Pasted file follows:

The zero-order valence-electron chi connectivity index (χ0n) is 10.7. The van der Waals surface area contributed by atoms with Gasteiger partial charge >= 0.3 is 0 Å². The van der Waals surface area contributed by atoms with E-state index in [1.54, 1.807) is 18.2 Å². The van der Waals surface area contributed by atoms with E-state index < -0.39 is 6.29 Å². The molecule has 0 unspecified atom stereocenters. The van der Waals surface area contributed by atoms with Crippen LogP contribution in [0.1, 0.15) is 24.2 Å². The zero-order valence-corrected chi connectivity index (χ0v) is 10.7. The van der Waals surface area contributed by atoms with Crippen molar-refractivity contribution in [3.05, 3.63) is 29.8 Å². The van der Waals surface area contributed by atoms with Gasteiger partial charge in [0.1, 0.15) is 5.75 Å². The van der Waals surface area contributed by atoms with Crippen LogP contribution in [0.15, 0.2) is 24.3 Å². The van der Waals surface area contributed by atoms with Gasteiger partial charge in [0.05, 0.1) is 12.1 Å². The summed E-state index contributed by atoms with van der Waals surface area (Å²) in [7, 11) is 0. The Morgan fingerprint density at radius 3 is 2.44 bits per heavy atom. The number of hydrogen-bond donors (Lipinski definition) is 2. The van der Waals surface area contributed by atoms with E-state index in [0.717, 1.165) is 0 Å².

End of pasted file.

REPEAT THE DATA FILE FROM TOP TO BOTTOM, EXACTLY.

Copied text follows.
The zero-order valence-electron chi connectivity index (χ0n) is 10.7. The van der Waals surface area contributed by atoms with Gasteiger partial charge >= 0.3 is 0 Å². The van der Waals surface area contributed by atoms with E-state index in [1.54, 1.807) is 18.2 Å². The van der Waals surface area contributed by atoms with E-state index < -0.39 is 6.29 Å². The molecule has 0 unspecified atom stereocenters. The van der Waals surface area contributed by atoms with Crippen LogP contribution in [0.1, 0.15) is 24.2 Å². The zero-order valence-corrected chi connectivity index (χ0v) is 10.7. The van der Waals surface area contributed by atoms with Crippen molar-refractivity contribution in [3.05, 3.63) is 29.8 Å². The van der Waals surface area contributed by atoms with Gasteiger partial charge in [0.1, 0.15) is 5.75 Å². The van der Waals surface area contributed by atoms with Crippen LogP contribution in [0.15, 0.2) is 24.3 Å². The van der Waals surface area contributed by atoms with Gasteiger partial charge in [0.05, 0.1) is 12.1 Å². The summed E-state index contributed by atoms with van der Waals surface area (Å²) in [7, 11) is 0. The Morgan fingerprint density at radius 3 is 2.44 bits per heavy atom. The number of hydrogen-bond donors (Lipinski definition) is 2. The van der Waals surface area contributed by atoms with E-state index in [0.717, 1.165) is 0 Å².